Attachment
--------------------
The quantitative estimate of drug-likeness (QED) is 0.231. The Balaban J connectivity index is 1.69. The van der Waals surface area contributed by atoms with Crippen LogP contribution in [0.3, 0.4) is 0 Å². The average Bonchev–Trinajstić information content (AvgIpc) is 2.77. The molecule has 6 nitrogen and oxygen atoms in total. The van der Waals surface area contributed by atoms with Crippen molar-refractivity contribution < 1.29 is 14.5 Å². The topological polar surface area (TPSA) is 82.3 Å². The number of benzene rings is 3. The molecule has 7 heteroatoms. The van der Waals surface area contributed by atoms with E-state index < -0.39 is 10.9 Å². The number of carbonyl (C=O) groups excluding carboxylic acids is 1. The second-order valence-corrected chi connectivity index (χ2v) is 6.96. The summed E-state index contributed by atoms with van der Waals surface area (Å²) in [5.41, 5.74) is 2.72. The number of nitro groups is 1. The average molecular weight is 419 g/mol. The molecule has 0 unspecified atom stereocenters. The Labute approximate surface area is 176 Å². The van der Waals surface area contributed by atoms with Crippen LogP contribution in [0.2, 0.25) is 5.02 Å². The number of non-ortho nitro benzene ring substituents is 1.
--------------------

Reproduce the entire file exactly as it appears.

The quantitative estimate of drug-likeness (QED) is 0.231. The Balaban J connectivity index is 1.69. The van der Waals surface area contributed by atoms with Crippen LogP contribution in [0.3, 0.4) is 0 Å². The average Bonchev–Trinajstić information content (AvgIpc) is 2.77. The molecule has 6 nitrogen and oxygen atoms in total. The van der Waals surface area contributed by atoms with Crippen molar-refractivity contribution < 1.29 is 14.5 Å². The topological polar surface area (TPSA) is 82.3 Å². The number of benzene rings is 3. The molecule has 7 heteroatoms. The van der Waals surface area contributed by atoms with E-state index < -0.39 is 10.9 Å². The number of carbonyl (C=O) groups excluding carboxylic acids is 1. The second-order valence-corrected chi connectivity index (χ2v) is 6.96. The summed E-state index contributed by atoms with van der Waals surface area (Å²) in [5.41, 5.74) is 2.72. The number of nitro groups is 1. The average molecular weight is 419 g/mol. The molecule has 0 unspecified atom stereocenters. The Labute approximate surface area is 176 Å². The van der Waals surface area contributed by atoms with Crippen LogP contribution in [0.2, 0.25) is 5.02 Å². The number of non-ortho nitro benzene ring substituents is 1.